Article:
Knowing how and when to fight powerful enemies is a big part of Etrian Odyssey. One of the series' most iconic features is the FOE (short for formido oppugnatura exsequens), wandering mini-bosses who populate the many dungeons. They differ from regular enemies in two ways: They are visible on the map, and they are universally more powerful than anything else in that area. EO4 goes a step further than previous installments and lets you see the foe on the screen if you're nearby. FOEs may be powerful, but they're part of the game's ecosystem, so you may have to manipulate or avoid them. Eventually, though, you'll want to fight them because FOEs drop rare items and massive amounts of experience points. To get the best items, you'll need to take on the nastiest enemies. It's exhilarating, and figuring out the best way to beat a FOE is some of the most fun you can have.

EO4 can be challenging, but a lot has been done to make it accessible to new players. There is a "casual" mode that you can enable and disable at any time, and it lets you adjust the difficulty. It makes it easier to get out of dungeons and lessens the impact of being killed by whisking you back to town. The mechanics have been softened slightly, but not in a way that severely impacts the fun. The re-spec mechanic, for example, only costs two levels, so it's much easier and less time-consuming to alter a character's build for a different kind of encounter or because they were built poorly. It may sound like a little change, but Etrian Odyssey vets will be glad to hear it.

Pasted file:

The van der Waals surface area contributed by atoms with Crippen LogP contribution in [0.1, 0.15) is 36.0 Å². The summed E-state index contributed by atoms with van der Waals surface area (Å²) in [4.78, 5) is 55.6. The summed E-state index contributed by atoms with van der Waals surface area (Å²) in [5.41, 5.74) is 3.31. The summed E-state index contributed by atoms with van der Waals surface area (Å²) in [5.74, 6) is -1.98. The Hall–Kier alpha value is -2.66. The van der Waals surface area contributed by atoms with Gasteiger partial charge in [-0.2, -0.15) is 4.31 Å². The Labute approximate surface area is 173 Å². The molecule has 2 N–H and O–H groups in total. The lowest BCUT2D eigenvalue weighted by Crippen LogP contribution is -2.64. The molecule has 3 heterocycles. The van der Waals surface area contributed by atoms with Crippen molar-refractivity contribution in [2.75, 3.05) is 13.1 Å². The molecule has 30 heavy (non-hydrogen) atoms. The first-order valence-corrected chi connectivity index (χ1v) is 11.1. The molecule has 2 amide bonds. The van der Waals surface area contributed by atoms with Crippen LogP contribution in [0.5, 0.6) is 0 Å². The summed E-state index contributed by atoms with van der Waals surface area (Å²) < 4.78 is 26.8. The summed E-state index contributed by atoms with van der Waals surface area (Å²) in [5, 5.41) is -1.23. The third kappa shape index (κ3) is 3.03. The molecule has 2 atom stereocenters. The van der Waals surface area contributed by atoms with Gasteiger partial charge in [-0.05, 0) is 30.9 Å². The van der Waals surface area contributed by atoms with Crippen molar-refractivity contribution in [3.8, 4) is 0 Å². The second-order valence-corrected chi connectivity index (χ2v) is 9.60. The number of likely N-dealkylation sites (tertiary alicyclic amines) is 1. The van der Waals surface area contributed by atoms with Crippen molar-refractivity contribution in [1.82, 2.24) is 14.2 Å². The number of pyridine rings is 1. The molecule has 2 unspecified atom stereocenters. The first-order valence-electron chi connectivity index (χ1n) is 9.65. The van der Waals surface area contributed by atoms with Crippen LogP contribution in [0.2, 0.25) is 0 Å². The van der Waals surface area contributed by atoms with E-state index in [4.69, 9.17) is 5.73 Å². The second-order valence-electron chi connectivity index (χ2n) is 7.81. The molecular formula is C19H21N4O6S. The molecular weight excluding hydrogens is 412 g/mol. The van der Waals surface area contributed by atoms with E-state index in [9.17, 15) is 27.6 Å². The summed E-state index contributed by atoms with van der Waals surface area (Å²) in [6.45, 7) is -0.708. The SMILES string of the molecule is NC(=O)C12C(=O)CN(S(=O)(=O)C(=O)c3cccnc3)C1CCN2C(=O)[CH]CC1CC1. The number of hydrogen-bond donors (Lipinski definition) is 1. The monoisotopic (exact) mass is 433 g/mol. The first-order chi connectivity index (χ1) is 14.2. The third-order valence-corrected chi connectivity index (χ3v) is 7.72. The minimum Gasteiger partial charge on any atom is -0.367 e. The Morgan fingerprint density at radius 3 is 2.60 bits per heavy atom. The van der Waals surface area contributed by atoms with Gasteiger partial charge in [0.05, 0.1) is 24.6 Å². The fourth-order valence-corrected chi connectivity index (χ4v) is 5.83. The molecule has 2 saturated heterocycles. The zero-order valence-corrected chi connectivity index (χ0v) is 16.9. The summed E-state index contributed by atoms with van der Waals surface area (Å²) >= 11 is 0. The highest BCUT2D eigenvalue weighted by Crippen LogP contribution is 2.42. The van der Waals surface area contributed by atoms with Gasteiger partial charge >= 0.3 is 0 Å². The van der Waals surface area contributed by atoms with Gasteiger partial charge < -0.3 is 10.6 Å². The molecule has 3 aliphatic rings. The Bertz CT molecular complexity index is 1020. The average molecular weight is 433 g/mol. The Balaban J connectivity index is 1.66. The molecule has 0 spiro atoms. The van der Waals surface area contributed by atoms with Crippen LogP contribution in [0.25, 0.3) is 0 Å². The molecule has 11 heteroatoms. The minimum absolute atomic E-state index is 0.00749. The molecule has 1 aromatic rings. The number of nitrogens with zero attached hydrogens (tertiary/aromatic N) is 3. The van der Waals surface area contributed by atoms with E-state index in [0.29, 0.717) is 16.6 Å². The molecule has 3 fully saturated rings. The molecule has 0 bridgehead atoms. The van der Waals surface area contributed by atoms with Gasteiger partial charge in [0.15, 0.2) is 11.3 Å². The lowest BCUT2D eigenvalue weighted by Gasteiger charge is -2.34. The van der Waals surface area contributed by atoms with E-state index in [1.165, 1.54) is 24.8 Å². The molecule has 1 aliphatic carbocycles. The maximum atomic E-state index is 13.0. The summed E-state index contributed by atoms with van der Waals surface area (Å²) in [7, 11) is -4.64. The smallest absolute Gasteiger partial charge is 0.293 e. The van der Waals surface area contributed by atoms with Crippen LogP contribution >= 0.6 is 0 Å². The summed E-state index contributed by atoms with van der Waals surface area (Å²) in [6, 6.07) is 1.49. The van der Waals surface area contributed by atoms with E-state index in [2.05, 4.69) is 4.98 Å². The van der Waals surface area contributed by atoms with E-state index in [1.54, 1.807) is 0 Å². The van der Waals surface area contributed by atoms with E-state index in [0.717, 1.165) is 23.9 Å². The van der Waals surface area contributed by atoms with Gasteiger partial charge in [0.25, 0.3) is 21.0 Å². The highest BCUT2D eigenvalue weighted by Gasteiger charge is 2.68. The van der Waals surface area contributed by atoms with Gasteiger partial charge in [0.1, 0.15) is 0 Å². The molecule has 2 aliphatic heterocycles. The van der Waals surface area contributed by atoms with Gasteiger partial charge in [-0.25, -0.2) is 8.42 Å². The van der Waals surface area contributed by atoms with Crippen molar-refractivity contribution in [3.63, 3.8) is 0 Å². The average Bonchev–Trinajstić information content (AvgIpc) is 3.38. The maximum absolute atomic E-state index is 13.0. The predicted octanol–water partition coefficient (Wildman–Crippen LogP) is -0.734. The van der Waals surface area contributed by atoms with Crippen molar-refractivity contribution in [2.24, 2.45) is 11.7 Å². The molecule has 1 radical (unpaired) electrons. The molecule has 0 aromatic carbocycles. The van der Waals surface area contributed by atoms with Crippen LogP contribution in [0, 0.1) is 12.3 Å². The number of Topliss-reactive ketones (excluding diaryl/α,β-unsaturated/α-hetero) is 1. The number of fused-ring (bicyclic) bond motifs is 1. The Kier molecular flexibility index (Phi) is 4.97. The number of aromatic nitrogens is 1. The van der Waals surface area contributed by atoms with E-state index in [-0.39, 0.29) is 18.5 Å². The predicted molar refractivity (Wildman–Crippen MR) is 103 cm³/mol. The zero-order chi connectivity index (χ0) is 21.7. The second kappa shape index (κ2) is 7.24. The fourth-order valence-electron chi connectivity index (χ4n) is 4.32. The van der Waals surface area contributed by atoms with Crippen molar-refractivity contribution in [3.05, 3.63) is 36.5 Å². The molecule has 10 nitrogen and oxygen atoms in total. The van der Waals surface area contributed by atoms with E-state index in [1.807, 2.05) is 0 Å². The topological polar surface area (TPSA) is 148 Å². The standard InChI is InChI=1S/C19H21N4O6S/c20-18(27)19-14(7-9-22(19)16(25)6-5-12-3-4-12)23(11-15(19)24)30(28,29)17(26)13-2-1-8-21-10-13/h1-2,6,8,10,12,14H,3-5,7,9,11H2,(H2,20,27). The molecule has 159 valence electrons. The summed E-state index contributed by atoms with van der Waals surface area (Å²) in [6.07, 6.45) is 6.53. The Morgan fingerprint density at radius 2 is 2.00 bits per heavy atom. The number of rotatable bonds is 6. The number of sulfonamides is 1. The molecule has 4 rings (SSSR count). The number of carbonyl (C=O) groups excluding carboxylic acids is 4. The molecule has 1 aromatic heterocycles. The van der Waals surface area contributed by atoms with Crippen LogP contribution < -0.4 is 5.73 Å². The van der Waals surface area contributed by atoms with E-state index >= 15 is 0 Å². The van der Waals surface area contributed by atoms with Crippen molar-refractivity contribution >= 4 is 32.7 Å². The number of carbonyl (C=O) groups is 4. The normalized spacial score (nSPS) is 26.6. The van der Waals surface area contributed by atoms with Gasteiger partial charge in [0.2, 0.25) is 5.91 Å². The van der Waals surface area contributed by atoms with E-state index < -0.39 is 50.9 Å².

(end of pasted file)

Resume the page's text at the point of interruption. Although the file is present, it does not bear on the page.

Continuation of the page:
EO4 is a mixed bag when it comes to visual improvements. The dungeons look a little better, but not much else does. The characters are still depicted by sprite artwork, and the battle screens are simplistic Wizardry-style first-person interfaces with minimal flair. Even the 3DS 3-D effect is muted and makes the game look worse. It looks better than the previous games, but it's still not that impressive. On the other hand, the soundtrack is phenomenal. Series composer Yuji Himukai brings some of the best music the franchise has ever known, and that's saying something. The default battle theme is one of the best I've heard, and the eclectic mix of music makes each new dungeon and area a delight to explore. EO4 may not like look like much, but you'll never want to turn off the music.

The word that most defines Etrian Odyssey IV: Legends of the Titan is polish — and plenty of it. It keeps to its roots and makes sure that every aspect works as well as it can. The dungeons are large and fun to explore, the characters are well balanced and interesting, and most importantly, the frustration is kept to a minimum. Some weak visuals hold back the game, but it more than makes up for it with an amazing soundtrack. Newcomers and veterans alike will find a lot to like here. If you're remotely a fan of dungeon crawlers, Etrian Odyssey IV is for you.

Score: 9.0/10